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PUBLIC RELEASE DATE:
26-Aug-2008

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Contact: Michelle Roberts
michelle.roberts@bmc.org
617-638-8491
Boston University
@BostonUNews

Researchers find high levels of toxic metals in herbal medicine products sold online

Boston, MA--Researchers at Boston University School of Medicine (BUSM) have found that one fifth of both U.S.-manufactured and Indian-manufactured Ayurvedic medicines purchased via the Internet contain lead, mercury or arsenic. These findings appear in the August 27th issue of the Journal of the American Medical Association (JAMA).

Ayurveda is a form of medicine that originated in India more than 2,000 years ago and relies heavily on herbal products. In India, an estimated 80 percent of the population practices Ayurveda. In the United States, Ayurvedic remedies have increased in popularity and are available from South Asian markets, health food stores, and on the Internet. Ayurvedic medicines are divided into two major types: herbal only and rasa shastra. Rasa shastra is an ancient practice of deliberately combining herbs with metals, minerals and gems. Ayurvedic experts in India believe that if Rasa Shastra medicines made with metals such as lead and mercury are properly prepared and administered, they will be safe and therapeutic.

Using an Internet search, the researchers identified 25 Web sites featuring 673 Ayurvedic medicines. They randomly selected and purchased 193 products made by 37 different manufacturers for analyses. Overall, 20.7 percent of Ayurvedic medicines contained detectable lead, mercury and/or arsenic. U.S. and Indian manufactured products were equally likely to contain toxic metals. Rasa shastra compared with non-rasa shastra medicines were more than twice as likely to contain metals and had higher concentrations of lead and mercury. Among products containing metals, 95 percent were sold by U.S. Web sites and 75 percent claimed Good Manufacturing Practices or testing for heavy metals. All metal-containing products exceeded one or more standards for acceptable daily intake of toxic metals.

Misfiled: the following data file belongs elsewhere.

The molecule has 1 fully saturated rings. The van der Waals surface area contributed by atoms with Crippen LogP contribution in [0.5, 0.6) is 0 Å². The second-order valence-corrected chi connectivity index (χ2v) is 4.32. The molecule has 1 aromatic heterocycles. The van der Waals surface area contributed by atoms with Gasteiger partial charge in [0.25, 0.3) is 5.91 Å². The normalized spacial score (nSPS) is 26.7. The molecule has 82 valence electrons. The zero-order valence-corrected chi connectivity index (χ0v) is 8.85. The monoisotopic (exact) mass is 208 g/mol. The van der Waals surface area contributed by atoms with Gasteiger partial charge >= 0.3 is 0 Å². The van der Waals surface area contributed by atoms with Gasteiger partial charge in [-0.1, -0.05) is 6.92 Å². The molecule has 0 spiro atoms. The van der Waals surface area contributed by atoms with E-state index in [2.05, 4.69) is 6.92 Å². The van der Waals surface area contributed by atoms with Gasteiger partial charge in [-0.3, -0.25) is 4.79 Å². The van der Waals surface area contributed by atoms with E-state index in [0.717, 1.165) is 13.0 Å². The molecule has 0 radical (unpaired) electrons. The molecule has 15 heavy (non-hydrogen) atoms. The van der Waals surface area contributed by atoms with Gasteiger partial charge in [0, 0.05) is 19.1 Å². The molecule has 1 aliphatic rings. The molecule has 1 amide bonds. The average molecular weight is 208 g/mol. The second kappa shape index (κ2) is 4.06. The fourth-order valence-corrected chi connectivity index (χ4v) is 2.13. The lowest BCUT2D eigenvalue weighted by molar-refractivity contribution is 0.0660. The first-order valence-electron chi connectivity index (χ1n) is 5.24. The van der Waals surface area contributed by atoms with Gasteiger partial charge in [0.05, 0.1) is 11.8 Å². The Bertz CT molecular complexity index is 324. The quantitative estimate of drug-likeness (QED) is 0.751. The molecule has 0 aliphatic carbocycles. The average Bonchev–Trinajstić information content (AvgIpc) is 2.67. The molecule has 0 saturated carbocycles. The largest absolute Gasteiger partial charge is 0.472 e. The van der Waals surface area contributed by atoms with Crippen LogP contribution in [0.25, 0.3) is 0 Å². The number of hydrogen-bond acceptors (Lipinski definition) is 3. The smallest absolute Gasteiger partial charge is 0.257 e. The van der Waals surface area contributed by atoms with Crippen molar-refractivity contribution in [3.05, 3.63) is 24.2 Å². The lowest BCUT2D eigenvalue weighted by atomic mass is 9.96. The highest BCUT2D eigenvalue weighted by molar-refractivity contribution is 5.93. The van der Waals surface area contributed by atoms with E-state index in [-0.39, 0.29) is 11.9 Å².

"This study highlights the need for Congress to revisit the way dietary supplements are regulated in the U.S.," said lead author Robert Saper, MD, MPH, Director of Integrative Medicine in the Family Medicine Department at BUSM. Saper first published on this topic in December, 2004 (JAMA). In that study he and his colleagues found 20% of Ayurvedic medicines produced in South Asia only and available in Boston area stores contained potentially harmful levels of lead, mercury, and/or arsenic. "Our first priority must be the safety of the public. Herbs and supplements with high levels of lead, mercury, and arsenic should not be available for sale on the Internet or elsewhere," he said.

Saper adds, "We suggest strictly enforced, government mandated daily dose limits for toxic metals in all dietary supplements and requirements that all manufacturers demonstrate compliance through independent third-party testing."

"The medicines which are supposed to cure sickness should not promote another illness due to the presence of toxic materials such as lead," said co-author Venkatesh Thuppil, PhD, Director of the National Referral Centre for Lead Poisoning in India, as well as a Professor at St. John's Medical College in India.

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